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Bouncing into battle

The U.S. and its next opponent, Slovenia, both benefited from goalkeeper mistakes.

June 14, 2010|Grahame L. Jones

IRENE, SOUTH AFRICA — What goes around comes around, especially when it comes to the strange and wobbling sphere that is the 2010 World Cup ball.

On Saturday, a goalkeeping blunder saved the U.S. team when England's Robert Green fumbled a bouncing shot by Clint Dempsey off his gloves and into his own net. That miscue gave the U.S. a 1-1 tie.

On Sunday, a goalkeeping blunder hurt the U.S. team when Algeria's Fawzi Chaouchi allowed an on-target but relatively easy-to-handle shot by Slovenia's Robert Koren to bounce off his arm and into the net.

The 79th-minute goal in Polokwane was enough to earn Slovenia a 1-0 victory, its first ever in World Cup play, and vault it above the U.S. and England into first place in Group C.

If Slovenia -- the smallest nation in the tournament, with a population not much larger than that of Phoenix -- defeats the U.S. on Friday afternoon in Johannesburg, it will clinch its place in the second round.

And leave the U.S. in serious trouble.

"Slovenia played a tactical game," U.S. Coach Bob Bradley said Sunday night. "They are well-organized and solid defensively. They got a good goal from Koren, who has been an important player for Slovenia throughout qualifying."

Earlier in the day, at the U.S. team's base camp in rural Irene, Bradley had talked more extensively about the next challenge facing his team.

"I think it will be a different kind of game," he said. "Obviously, we'll watch today's game to get another look at exactly what they do. But they're a hard-working team, they're organized, they have the ability at times to sit back a little bit more and get you on the counter.

"So my overall assessment is that the pure speed and the physicality of last night's game, that probably is on the very high end. The Slovenia game in some ways might be a little bit more of a chess match."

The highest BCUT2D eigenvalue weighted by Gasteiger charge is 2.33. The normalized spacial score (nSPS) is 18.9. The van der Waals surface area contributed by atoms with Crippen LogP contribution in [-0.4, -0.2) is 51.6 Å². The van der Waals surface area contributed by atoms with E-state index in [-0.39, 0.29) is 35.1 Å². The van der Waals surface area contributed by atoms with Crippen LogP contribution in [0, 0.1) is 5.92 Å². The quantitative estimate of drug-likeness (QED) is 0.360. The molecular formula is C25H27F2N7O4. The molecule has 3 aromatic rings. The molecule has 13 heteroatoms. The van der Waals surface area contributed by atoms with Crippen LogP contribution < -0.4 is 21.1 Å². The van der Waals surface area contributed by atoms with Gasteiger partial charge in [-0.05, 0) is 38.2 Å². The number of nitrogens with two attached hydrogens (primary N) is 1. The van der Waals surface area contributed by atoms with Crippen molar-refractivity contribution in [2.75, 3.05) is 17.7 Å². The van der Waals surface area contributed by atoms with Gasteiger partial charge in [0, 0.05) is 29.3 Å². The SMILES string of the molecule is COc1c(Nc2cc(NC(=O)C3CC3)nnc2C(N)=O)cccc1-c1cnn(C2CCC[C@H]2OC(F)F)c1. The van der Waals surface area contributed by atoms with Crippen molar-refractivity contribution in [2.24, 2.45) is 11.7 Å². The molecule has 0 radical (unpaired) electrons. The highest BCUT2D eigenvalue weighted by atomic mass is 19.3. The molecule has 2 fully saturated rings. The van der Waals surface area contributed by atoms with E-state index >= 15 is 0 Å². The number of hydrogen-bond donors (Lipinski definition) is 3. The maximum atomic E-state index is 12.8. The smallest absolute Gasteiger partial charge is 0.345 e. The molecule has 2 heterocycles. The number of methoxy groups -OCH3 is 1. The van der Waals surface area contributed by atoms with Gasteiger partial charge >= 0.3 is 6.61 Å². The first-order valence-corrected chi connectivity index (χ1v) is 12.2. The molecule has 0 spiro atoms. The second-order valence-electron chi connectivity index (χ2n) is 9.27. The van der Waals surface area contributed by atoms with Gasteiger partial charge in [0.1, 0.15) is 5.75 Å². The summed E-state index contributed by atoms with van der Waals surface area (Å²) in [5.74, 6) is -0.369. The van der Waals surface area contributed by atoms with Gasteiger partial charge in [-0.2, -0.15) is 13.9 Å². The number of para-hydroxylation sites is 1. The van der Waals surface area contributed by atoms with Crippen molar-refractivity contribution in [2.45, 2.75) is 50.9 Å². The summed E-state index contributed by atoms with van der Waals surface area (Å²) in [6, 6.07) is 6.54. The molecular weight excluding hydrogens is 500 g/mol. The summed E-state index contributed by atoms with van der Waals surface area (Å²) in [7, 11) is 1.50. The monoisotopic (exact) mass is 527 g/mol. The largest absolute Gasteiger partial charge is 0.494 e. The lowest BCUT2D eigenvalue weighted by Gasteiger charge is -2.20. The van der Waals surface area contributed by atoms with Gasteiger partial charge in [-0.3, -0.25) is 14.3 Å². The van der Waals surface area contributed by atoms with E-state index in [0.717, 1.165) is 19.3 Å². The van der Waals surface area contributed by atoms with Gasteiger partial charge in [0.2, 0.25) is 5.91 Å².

The U.S. will have to get off to a better start than it did against England, when it fell behind after only four minutes.

Defender Steve Cherundolo, the only player made available to the media on Sunday, said he was not overly troubled by that.

"I don't want to say we had a slow start," he said. "Maybe [it was] a combination of nerves and England being really good last night. More important is the result at the end of the game.

"If we had scored a goal early and given one up late, I think we'd be disappointed we didn't get three points. But if you give one up early and then equalize, you're happy with a point.

"This team is all about getting results, and we found a way to do that last night."

Cherundolo said that with the first game over, "some guys may be a little less nervous" than they were Saturday, when eight U.S. players made their World Cup debut. The Slovenia match should be different.

"I don't think it'll be any easier," he said, "but I do think everybody will be gunning for three points come Friday, and that has to be our goal."

Getting a point against England, Cherundolo said, was vital to the team's hopes of advancing in the 32-nation tournament.

"A loss in your first game in the World Cup is devastating to your chances of making the next round," he said, "so really the most important thing is that point. The guys are really excited about our chances now."

Bradley suggested there might be a change or two in Friday's starting lineup but did not elaborate.

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